The Fed's role

Stress has been exacerbated by the Fed's monetary policy. It's a major issue. In the current bailouts the Fed has created a new money channel: the Bank Term Funding Program. Do not be fooled by the name. This program is very powerful. It temporarily protects banks in trouble from the massive decline of bond prices and mortgage-backed security that was caused largely by the Fed’s campaign to combat inflation by increasing interest rates. Any bond fund owner knows that the last year was one of the worst in history for bonds. Bond prices have never fallen so far when bond yields (aka rates of interest) increase. When interest rates were low, banks bought a lot of long-term debt. Three economists from the University of Pennsylvania, Itamar Drechsler, and Philipp Schnabl of New York University estimate that they could collectively be facing paper losses of up to $1.7 trillion. The Fed's emergency bailout program allows banks to present their depreciated securities and receive the full value of them for a period up to one year. It's not just a clever solution, but also a reasonable one when you realize that the Fed has similar staggering losses on its balance sheet due to its innovative policies implemented since 2008. Quantitative easing allowed the Fed to buy nearly $9 trillion worth of bonds and securities, which helped to boost the interest rates to near zero that were imposed in order to stimulate the economy during the recessions in 2007-08 and in 2020. With inflation on the rise, the Fed is raising interest rates, and, until these bank bailouts, has been reducing its troves of securities through quantitative tightening.

The Quandary

The banking crisis is fascinating because it was partly caused by the Fed and that they are now helping to boost its economy - as long as these problems remain contained. The Fed wants to squelch inflation, and bank failures can trigger a credit squeeze that could help it achieve this goal quickly. Jerome Powell, Fed chair, stated as much during a March 22 news conference.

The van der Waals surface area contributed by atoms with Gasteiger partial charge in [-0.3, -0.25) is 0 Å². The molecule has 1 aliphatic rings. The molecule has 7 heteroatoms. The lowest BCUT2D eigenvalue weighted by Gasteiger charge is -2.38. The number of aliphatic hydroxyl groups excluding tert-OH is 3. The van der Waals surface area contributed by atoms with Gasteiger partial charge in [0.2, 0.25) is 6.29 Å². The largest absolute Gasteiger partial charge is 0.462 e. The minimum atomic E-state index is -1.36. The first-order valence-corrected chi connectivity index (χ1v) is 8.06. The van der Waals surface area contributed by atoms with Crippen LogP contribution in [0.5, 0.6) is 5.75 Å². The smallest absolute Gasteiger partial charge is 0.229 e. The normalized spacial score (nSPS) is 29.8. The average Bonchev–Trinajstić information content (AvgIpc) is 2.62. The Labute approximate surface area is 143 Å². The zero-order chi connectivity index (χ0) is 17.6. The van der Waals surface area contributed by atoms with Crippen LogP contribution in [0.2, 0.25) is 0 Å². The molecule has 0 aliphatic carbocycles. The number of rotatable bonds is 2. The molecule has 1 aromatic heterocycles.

He said that "in principle" he meant "as a question of fact".

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You can consider it to be the equivalent of an interest rate increase or even more." What is the impact on the financial system of the new policy? He admitted that he could not "make an assessment of the financial system today with any accuracy whatsoever."

The Fed's limited control over shadow banks is one reason for the imprecision. Money market funds with interest rates of nearly 5% have attracted billions from traditional banks. Private equity firms, which control large portions of the economy, and mortgage-issuing corporations that finance private homebuying are also included. These institutions are also affected by the problems that traditional banks face, though in a less obvious and quantifiable way. At this point, it's difficult to gauge the impact of financial tightening in important sectors like commercial real-estate, which has been severely affected by rising interest rates and the unwillingness of many workers return to work. Regional banks hold a disproportionate amount of commercial real estate mortgages, which could cause serious problems. It's also amazing that the Fed, like in past crises, could have eased many of these issues if they began flooding the economy. As long as the inflation rate is high, the Fed will not be willing to change course. A major financial collapse, and the accompanying economic recession would certainly change the Fed's plan. This has happened in the past, when Lehman Bros. collapsed in 2008 and COVID-19 spread in 2020. With any luck, this won't happen. Maybe the Fed can beat inflation without changing course. It's possible and I hope for it.